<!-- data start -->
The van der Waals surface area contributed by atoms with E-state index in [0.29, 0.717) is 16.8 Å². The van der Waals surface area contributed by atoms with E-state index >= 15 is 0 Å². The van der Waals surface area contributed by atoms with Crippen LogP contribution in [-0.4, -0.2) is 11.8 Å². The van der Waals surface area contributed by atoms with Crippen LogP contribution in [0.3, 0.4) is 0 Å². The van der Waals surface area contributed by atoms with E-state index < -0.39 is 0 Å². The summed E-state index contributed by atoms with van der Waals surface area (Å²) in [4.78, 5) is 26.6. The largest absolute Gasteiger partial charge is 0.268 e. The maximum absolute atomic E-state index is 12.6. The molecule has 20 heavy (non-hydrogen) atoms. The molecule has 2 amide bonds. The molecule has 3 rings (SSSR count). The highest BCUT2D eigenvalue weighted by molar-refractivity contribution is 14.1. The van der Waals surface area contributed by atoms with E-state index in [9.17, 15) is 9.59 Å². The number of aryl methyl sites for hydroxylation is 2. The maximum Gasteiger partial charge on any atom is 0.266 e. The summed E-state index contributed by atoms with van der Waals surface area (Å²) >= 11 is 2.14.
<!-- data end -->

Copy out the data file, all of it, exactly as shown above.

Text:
The van der Waals surface area contributed by atoms with E-state index in [0.29, 0.717) is 16.8 Å². The van der Waals surface area contributed by atoms with E-state index >= 15 is 0 Å². The van der Waals surface area contributed by atoms with Crippen LogP contribution in [-0.4, -0.2) is 11.8 Å². The van der Waals surface area contributed by atoms with Crippen LogP contribution in [0.3, 0.4) is 0 Å². The van der Waals surface area contributed by atoms with E-state index < -0.39 is 0 Å². The summed E-state index contributed by atoms with van der Waals surface area (Å²) in [4.78, 5) is 26.6. The largest absolute Gasteiger partial charge is 0.268 e. The maximum absolute atomic E-state index is 12.6. The molecule has 20 heavy (non-hydrogen) atoms. The molecule has 2 amide bonds. The molecule has 3 rings (SSSR count). The highest BCUT2D eigenvalue weighted by molar-refractivity contribution is 14.1. The van der Waals surface area contributed by atoms with E-state index in [9.17, 15) is 9.59 Å². The number of aryl methyl sites for hydroxylation is 2. The maximum Gasteiger partial charge on any atom is 0.266 e. The summed E-state index contributed by atoms with van der Waals surface area (Å²) >= 11 is 2.14.